Sitting at No. 20 overall in the first round of the 2022 NFL Draft and rather clearly targeting the quarterback position, Pittsburgh Steelers’ General Manager Kevin Colbert finds himself in a rather difficult spot overall.
The Steelers could sit tight at No. 20 overall and hope that the QB they have as their top guy on the board falls to them in the middle of the first round, or Colbert could do what he’s done a few times in his 22 years at the helm of the Steelers and trade up to secure his guy. There’s also the possibility that with just seven picks (none in the fifth round), Colbert trades down in the first round as well, though the history certainly isn’t there.
Regardless of what he determines is the best course of action, the Steelers are well-prepared under Colbert and will always weigh the cost of moving up or down in the draft, the longtime GM told reporters Monday during his pre-draft press conference at Heinz Field with Steelers’ head coach Mike Tomlin.
“When we go into it, we will have touch base with every team above us, below us,” Colbert said, according to video via the Steelers’ official YouTube page. “You know, ‘Hey, they’re interested in moving up. They’re interested in coming out.’ We will guesstimate what it’ll cost to move from 20 to seven and from 20 back down to 32. And you’re always making those assessments.”
Was that a bit of a Freudian slip from Colbert there on moving up to No. 7 overall from 20? The New York Giants currently hold the No. 7 overall pick — their second of the first round — and there’s a long history between the Rooneys and Maras at the ownership level, which could make for an easier negotiation process overall due to the familiarity and willingness to work together between the two organizations.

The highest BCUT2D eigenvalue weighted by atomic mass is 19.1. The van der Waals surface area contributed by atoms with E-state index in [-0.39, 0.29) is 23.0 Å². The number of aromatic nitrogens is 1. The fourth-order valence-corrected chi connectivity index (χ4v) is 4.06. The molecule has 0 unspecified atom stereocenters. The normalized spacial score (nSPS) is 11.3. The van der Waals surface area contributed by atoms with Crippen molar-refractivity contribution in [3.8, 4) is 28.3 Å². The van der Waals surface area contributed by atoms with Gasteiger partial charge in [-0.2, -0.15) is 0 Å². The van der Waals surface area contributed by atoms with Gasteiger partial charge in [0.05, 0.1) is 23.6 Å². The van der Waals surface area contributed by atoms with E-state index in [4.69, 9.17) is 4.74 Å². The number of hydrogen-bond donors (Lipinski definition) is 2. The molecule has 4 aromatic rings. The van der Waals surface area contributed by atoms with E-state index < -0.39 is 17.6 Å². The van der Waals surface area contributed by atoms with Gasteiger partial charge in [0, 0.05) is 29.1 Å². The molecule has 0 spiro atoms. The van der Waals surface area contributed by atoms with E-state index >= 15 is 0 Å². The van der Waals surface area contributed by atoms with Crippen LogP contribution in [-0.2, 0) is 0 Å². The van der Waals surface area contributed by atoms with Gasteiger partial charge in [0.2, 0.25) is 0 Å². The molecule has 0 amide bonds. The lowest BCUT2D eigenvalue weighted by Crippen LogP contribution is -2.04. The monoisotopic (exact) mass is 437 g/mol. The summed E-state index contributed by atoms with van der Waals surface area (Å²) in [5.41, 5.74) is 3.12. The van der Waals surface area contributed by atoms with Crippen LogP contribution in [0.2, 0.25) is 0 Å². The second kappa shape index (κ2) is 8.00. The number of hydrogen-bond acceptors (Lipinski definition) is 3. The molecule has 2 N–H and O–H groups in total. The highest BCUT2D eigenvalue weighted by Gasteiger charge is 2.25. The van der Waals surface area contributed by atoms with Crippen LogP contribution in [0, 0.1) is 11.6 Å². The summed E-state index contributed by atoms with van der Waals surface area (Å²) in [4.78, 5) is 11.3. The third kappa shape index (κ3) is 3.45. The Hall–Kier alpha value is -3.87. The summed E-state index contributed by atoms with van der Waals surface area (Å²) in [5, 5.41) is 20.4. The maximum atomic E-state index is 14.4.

Realistically, it probably doesn’t mean much right now from Colbert. But moving up is something Colbert is comfortable doing, having done it a number of times throughout his career, which is something he recalled in the press conference.
“We can always go back and say, you know what we gave up for Troy Polamalu, a three and a six to move up more spots than we gave up to move for Santonio Holmes. We gave up a three and a four, and I forget how many spots we moved, maybe four,” Colbert said. “But in both of those endeavors, both those moves helped us win a Super Bowl. And that’s where we never will lock ourselves into, you know, they got the draft charts with the numbers and this is a good deal and not a good deal. I think you can determine all that only after the fact.
“So we’ll be knowledgeable of what it will cost, and then we decide as it unfolds,” Colbert added. “I never want to trade for a specific spot without a specific player. Or if you go back to Casey Hampton, when we traded back, we traded back three spots, but we had three people, Casey included, who was at the top of those three that we would’ve felt good about. So you’re always making those decisions, but it’s never black and white.”